Tales of Strange Adventures

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Home Index of Tales of Strange Adventures

"Call of the Dragon, Part I"

"Call of the Dragon, Part II"

"Ruins and Hopes"

"Shield Maiden" Cornell #3

"Warrior Eternal" Cornell #4

"Childhood of a Fighter"

"The Pledge" Cornell #5

"The Rock of Discontent"

From here on, downloads will only be listed at the Downloads page!

"A Tale of the Gods"

  • Read in HTML (from Part One)

"The Miracle of Solstice Day" Cornell #6

  • Read in HTML (from Chapter One)

"Life's Values"

"Tangled Elves"

"The Pilgrims' Trial and Faith"



A Tale of the Gods

  by Marc H. Wyman & Chris Bogues


XXII. The New Villagers <=== / ===> XXIV. Council of Shadows 

XXIII. The Eagle's Flight

“Whatever is he doing up there?” Koultirsp muttered. For a change she had taken a humanoid form, albeit one that had three arms, the additional limb growing from her belly, with a brown skin that resembled a tree’s bark. Now she was craning her head back, gazing up into the blue sky over the Eternal City, peering at two small specks that were circling high above her.

“Having fun?” Shenaumac suggested. He was seated on a pile of rubble that had once been a building, before Koultirsp had decided she hated its appearance. The god was toying with a small piece of stone, throwing it into the air and snatching it right away. Sure enough, the perpetual motion was annoying Koultirsp.

The goddess shook her head and snarled, “What do I care about the fool? This Lonapal should never have been a god in the first place, he doesn’t have the brains to do anything worthwhile. Air and light, wonderful tasks for a deity! Put a sapient in his place, and the sun would still rise the same.” She glared at Shenaumac. “As for you – why don’t you go play with your stupid cat? That’s all the two of you are good for. Playing.” She twisted the word in the air, spelling it out in twisted, red letters that danced around the god’s head for a moment before fading out.

Shenaumac looked at the spectacle with a soft smile. “You haven’t found anybody to torment, have you? All locked up in the Eternal City, with no sapients or creatures to torture. How sad you are, Tirspie.”

“Don’t call me that!” Koultirsp raised her middle arm, ready to throw lightning.

The god laughed. “You know that you can’t hurt me. We’ve been through that already.”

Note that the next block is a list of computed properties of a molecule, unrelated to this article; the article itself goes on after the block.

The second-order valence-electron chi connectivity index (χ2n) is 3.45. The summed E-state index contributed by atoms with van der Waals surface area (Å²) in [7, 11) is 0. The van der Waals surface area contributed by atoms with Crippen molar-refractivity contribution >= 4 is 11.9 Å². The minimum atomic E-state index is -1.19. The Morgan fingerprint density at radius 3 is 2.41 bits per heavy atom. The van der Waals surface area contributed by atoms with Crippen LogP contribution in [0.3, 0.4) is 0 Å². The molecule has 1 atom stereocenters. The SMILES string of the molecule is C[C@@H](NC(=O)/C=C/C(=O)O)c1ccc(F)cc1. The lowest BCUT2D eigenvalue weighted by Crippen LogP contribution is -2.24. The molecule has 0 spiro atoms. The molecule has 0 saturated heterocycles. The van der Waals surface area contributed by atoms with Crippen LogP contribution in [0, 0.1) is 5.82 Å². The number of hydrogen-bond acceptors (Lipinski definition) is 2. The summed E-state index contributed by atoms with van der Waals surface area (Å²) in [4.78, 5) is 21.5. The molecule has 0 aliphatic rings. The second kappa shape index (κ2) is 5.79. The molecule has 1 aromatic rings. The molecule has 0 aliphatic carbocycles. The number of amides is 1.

She stared at him angrily, then made the third arm vanish, huff and start walking off. Up above the eagle cried happily, flying a circle around Lonapal who joined in the cheerful cry. Koultirsp stopped and glared at the two of them, tapping her fingers on her thighs.

“There’s one creature right here that I can torment,” she muttered. “Are you going to protect that one as well, Shenaumac?”

“Tirspie, Tirspie, Tirspie,” the god shook his head. “That’s Lonapal’s pet. You have to take the matter up with him. But, come to think of it, haven’t you already measured your strength with his in the midrealm village? Let me think… Who was the victor in that combat? Could it be, mmh –“

“Shut up!” the goddess yelled and flung a ball of fire at him. The flames dissipated around the god, flaking down to the pile of rubble. Shenaumac chuckled, while Koultirsp groaned in sudden frustration and stormed off. A short while later, a rumbling noise started when she tore down other buildings in the vicinity.

The god picked up a couple of pieces of rubble and threw them at the nearest wall, hitting a statue’s head perfectly each time. After he’d thrown the last piece, he casually strolled down the pile of rubble and walked in the direction Koultirsp had gone. “My, you’re angry,” he smiled and whistled when he saw the zone of destruction the goddess had left behind her. Entire blocks had been leveled, smoke rising from a few of them. A fountain had been smashed, its water dripping over the remains. Mannannan would not be happy about this, he thought and frowned. Perhaps he could extend his game?